A vaginal yeast infection is a fungal infection that causes irritation, discharge and intense itchiness of the vagina and the vulva — the tissues at the vaginal opening.
Also called vaginal candidiasis, vaginal yeast infection affects up to 3 out of 4 women at some point in their lifetimes. Many women experience at least two episodes.
A vaginal yeast infection isn’t considered a sexually transmitted infection. But, there’s an increased risk of vaginal yeast infection at the time of first regular sexual activity. There’s also some evidence that infections may be linked to mouth to genital contact (oral-genital sex).
Medications can effectively treat vaginal yeast infections. If you have recurrent yeast infections — four or more within a year — you may need a longer treatment course and a maintenance plan.
Yeast infection symptoms can range from mild to moderate, and include:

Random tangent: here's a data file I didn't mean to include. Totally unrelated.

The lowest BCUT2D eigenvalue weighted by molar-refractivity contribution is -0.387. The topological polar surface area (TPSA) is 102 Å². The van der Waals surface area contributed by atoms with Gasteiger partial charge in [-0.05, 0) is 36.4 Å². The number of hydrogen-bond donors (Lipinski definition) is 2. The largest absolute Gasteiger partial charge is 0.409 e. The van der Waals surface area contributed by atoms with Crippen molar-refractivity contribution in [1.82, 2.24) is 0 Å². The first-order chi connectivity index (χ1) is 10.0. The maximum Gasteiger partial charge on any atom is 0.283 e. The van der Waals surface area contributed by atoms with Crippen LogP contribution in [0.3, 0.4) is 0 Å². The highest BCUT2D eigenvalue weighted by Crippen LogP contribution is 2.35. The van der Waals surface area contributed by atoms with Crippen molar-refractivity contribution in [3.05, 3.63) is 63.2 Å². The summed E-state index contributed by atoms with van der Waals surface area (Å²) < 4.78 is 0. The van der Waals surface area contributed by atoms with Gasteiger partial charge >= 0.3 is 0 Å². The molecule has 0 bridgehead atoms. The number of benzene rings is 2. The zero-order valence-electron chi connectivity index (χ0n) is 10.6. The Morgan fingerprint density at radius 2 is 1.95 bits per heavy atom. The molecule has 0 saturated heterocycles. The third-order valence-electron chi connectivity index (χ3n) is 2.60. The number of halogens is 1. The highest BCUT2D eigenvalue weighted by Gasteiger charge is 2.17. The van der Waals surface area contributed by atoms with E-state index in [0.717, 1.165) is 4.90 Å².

You might have a complicated yeast infection if:
The fungus candida albicans is responsible for most vaginal yeast infections.
Your vagina naturally contains a balanced mix of yeast, including candida, and bacteria. Certain bacteria (lactobacillus) act to prevent an overgrowth of yeast.
But that balance can be disrupted. An overgrowth of candida or penetration of the fungus into deeper vaginal cell layers causes the signs and symptoms of a yeast infection.
Overgrowth of yeast can result from:
Candida albicans is the most common type of fungus to cause yeast infections. Yeast infections caused by other types of candida fungus can be more difficult to treat, and generally need more-aggressive therapies.